As a special day class middle school teacher, it seems to be a violation of a Free Appropriate Public Education to require that Special Education students within the Read 180 curriculum take the Comprehensive Assessment Program (CAP) tests. There are three basic reasons that these tests neither help nor improve either the Special Ed student or his teachers. First of all, the concepts which are covered by the English Comprehensive Assessment Program are not covered in the Read 180 curriculum. Secondly, because of this misplaced testing the self-esteem of the Special Ed students is dramatically lowered causing psychological damage and behavioral problems. And finally, the level of respect the student has for the teacher and the administration is significantly diminished because the teacher is required to administer this inappropriate test.
When topics presented by the English benchmark tests have not been covered by the Read 180 curriculum the student cannot be expected to respond to them correctly. It is absurd to force students to take a test covering skills they have not studied. To say the test is inappropriate is an understatement. What possible academic reason is there for wasting instructional time on this embarrassing display of the lack of education?
How can learning disabled student’s, who have on the average a third or fourth grade reading and writing ability, be expected to take a 6th, 7th, or 8th grade level test that requires them to read multiple essays and sythesize their main ideas into a comprehensive understanding of all the essays? Most of these students have difficulty comprehending the main idea of one paragraph and to explain this in simple sentences with the help of a teacher. Even if they did have the ability to accomplish these analytic feats, none of these analysis and summary skills of multiple sources is even covered in the Read 180 program.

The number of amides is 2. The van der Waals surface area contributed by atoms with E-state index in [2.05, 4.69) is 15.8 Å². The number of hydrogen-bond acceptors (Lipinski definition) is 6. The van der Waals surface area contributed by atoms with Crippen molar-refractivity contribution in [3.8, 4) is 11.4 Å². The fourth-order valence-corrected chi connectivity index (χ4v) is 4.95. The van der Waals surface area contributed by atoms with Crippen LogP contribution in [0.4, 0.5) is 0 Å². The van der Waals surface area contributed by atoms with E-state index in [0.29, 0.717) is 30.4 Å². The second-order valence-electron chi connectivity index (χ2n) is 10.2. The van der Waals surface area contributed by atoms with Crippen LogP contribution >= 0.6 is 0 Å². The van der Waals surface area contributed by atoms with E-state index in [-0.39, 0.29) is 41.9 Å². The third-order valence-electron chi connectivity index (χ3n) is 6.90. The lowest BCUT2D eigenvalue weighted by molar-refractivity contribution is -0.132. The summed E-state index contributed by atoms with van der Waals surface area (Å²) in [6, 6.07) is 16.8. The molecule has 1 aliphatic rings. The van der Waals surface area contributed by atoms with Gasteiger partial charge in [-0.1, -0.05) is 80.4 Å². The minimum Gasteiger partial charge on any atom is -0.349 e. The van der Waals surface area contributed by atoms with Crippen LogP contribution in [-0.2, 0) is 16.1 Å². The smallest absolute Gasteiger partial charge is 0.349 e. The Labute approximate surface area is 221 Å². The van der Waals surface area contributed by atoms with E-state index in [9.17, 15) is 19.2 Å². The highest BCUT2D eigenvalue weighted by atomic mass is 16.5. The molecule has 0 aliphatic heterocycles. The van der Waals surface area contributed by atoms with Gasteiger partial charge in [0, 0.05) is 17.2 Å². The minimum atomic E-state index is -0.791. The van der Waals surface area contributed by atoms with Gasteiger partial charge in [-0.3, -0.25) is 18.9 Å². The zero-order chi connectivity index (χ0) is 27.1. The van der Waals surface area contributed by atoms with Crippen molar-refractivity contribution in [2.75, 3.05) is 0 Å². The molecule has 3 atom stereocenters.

What’s more, when disabled children have to take these meaningless tests they feel demeaned causing a loss in self- esteem which leads to psychological problems which are expressed by behavioral outbursts such as defiance and disruption. Of course I have no scientific proof that these conjectures are true, but I do have informal observations to support that there are negative results such as these from this district assessment.
Finally, we must consider the fate of the teacher, the school administration, and the school district in the Special Education setting. Are they to be thought of as protectors and shelterers of disabled learners from the inappropriateness of the Regular Education environment? Will they be revered and respected? Certainly the answer would be no. In lowering the respect of the student for the educators that have authority over them, the educators bear the responsibility for the results. And what are the results? Certainly they will not include respect, admiration, and trust. And without these three major lynch pins of education you do not have learning. So supporters of this misplaced testing in this particular situation are undermining learning.
In conclusion, I would like to petition the district to terminate either the Read 180 program or the Comprehensive Assessment Program. Termination of the Read 180 Program would allow the core curriculum to be taught, thus making the Comprehensive Assessment Program relevant. Or terminate the Comprehensive Assessment Program so that the Read 180 program can be assessed on its own merits without the deleterious effects of mismatched assessment. One other possibility is by writing a Comprehensive Assessment Program especially earmarked for the Read 180 curriculum. What ever the course of action, we must provide a Free and Appropriate Public Education for our Special Education students as is required by the Individuals with Disabilities Education Act.
Barclay Totten Copyright 2017